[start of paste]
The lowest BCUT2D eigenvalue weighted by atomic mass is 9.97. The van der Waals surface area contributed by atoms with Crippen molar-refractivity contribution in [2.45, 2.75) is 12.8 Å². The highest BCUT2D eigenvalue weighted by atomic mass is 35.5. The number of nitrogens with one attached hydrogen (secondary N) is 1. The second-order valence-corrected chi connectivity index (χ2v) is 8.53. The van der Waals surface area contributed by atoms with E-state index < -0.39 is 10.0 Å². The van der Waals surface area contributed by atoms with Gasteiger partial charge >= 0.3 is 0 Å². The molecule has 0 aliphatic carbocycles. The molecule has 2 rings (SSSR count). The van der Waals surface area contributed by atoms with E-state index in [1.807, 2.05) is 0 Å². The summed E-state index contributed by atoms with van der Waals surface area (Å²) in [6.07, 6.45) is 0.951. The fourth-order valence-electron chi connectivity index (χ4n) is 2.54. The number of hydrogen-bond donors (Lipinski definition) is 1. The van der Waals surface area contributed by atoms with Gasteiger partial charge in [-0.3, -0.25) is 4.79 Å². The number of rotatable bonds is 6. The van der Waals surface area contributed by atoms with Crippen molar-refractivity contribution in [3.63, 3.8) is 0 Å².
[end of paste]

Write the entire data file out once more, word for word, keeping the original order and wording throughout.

The lowest BCUT2D eigenvalue weighted by atomic mass is 9.97. The van der Waals surface area contributed by atoms with Crippen molar-refractivity contribution in [2.45, 2.75) is 12.8 Å². The highest BCUT2D eigenvalue weighted by atomic mass is 35.5. The number of nitrogens with one attached hydrogen (secondary N) is 1. The second-order valence-corrected chi connectivity index (χ2v) is 8.53. The van der Waals surface area contributed by atoms with E-state index < -0.39 is 10.0 Å². The van der Waals surface area contributed by atoms with Gasteiger partial charge >= 0.3 is 0 Å². The molecule has 0 aliphatic carbocycles. The molecule has 2 rings (SSSR count). The van der Waals surface area contributed by atoms with E-state index in [1.807, 2.05) is 0 Å². The summed E-state index contributed by atoms with van der Waals surface area (Å²) in [6.07, 6.45) is 0.951. The fourth-order valence-electron chi connectivity index (χ4n) is 2.54. The number of hydrogen-bond donors (Lipinski definition) is 1. The van der Waals surface area contributed by atoms with Gasteiger partial charge in [-0.3, -0.25) is 4.79 Å². The number of rotatable bonds is 6. The van der Waals surface area contributed by atoms with Crippen molar-refractivity contribution in [3.63, 3.8) is 0 Å².